- George Kallas, minister of youth and sports.

Nasser Yassin, the newly appointed minister of the environment, told Middle East Eye that since 2019, “previous governments quickly shifted from crisis management mode to firefighting mode”.

The challenge, he added, is now to produce a roadmap to guide the country out of its deep crises.

“It is true that recovery will take years, but we need to start somewhere - and for this to be done, we need to start negotiations with international institutions like the World Bank and the International Monetary Fund," Yassin said, adding that the new government would need to overcome the country’s deep political polarisation.

Country in crisis

Hariri, who resigned as designate premier in July after nine months of unsuccessful negotiations to put together a cabinet, welcomed the news on Friday.

Translation: Finally, after 12 months of vacuum, our country has a government. All support for Prime Minister Mikati's state in the vital mission to stop the collapse and launch reforms.

“After 13 months of attempts to form a government, local and international wills coincided,” Jean Aziz, a political analyst and former Aoun advisor, told MEE, adding that Hariri’s attempt had been hindered by a lack of support from his Saudi allies.

Aziz predicted that the government’s primary aim would be to boost the standing of Lebanon’s political apparatus, heavily damaged in the wake of the October 2019 uprising and the port explosion, in part by “doping the impoverished Lebanese population by releasing withheld international monetary aid until parliamentary elections take place next May”. 

But Sami Nader, a Lebanese political analyst, argued there was little hope for a breakthrough if the dynamics that prevailed during the cabinet lineup negotiations remained in place.

"The continuation of quota politics and bickering over every reform and decision would mean no departure from what the caretaker government was able to do," he told AFP. "It was the same cooks who formed this government, so can they offer a different meal?"

The United States on Friday welcomed Lebanon's formation of a government and called for it to take "urgent action" to reform a battered economy.

"The United States welcomes the announcement that Lebanon's leaders have agreed to form a new government under the leadership of Prime Minister-designate Najib Mikati, offering hope that urgent action will be taken to address the dire needs and legitimate aspirations of the Lebanese people," State Department spokesman Ned Price said in a statement.

"We urge quick approval by the parliament so that this new government can get to work on concrete reforms to address Lebanon's deteriorating economic situation."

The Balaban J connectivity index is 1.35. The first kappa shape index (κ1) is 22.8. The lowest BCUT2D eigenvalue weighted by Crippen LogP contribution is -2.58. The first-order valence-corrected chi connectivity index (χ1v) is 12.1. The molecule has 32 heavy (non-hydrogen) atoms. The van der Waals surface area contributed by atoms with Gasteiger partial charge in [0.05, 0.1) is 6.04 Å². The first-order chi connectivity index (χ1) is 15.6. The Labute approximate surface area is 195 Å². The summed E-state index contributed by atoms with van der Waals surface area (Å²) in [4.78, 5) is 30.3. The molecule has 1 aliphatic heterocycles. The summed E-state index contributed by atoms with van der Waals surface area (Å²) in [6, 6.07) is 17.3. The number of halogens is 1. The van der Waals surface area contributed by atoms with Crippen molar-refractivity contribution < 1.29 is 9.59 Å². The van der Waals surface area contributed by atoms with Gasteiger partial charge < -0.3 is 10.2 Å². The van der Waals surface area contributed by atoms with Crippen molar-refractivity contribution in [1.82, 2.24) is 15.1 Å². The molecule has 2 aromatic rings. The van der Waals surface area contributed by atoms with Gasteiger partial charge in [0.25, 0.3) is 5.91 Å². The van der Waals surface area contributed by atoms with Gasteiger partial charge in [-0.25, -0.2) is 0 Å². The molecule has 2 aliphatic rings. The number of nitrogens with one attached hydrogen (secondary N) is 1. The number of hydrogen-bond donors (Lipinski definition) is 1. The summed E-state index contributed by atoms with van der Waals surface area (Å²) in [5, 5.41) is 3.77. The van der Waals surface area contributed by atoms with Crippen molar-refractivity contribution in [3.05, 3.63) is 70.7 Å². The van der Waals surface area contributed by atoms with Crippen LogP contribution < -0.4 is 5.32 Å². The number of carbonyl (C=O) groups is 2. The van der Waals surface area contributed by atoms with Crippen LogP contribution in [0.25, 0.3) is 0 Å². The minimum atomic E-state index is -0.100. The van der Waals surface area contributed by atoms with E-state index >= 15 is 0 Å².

Lebanon has been run by a caretaker government since 10 August 2020, when then-prime minister Hassan Diab and his cabinet resigned en masse following the blast that devastated entire neighbourhoods of the Lebanese capital and killed over 210 people.

The explosion has been largely blamed on the country’s political class - many of whom were militia leaders during the 1975-1990 civil war - whose corruption is widely believed to have led to thousands of tonnes of ammonium nitrate being stored in unsafe conditions in the heart of Beirut for years.

'It was the same cooks who formed this government, so can they offer a different meal?'

- Sami Nader, political analyst

An investigation into the blast has meanwhile proceeded at glacial pace, with MPs stalling a vote on the investigating judge’s request to lift immunity from prosecution for political figures and high-level security officials suspected in the case. 

Already struggling financially, the country has only further descended into economic turmoil since the explosion.

The Lebanese currency has lost 90 percent of its value since late 2019, and shortages in fuel, medicine and basic needs have become widespread. Lebanon can no longer provide mains electricity to its citizens for more than a few hours a day, nor can it afford to buy the fuel needed to power generators.

Meanwhile, very few of the international community's demands for a broad programme of reforms have been met, hampering the disbursement of foreign assistance.

Mikati said on Friday that his government would push forward with parliamentary elections due next year.

While many in Lebanon are pinning their hopes on the ballot bringing in fresh blood, others doubt meaningful change can prevail with the same sectarian electoral system.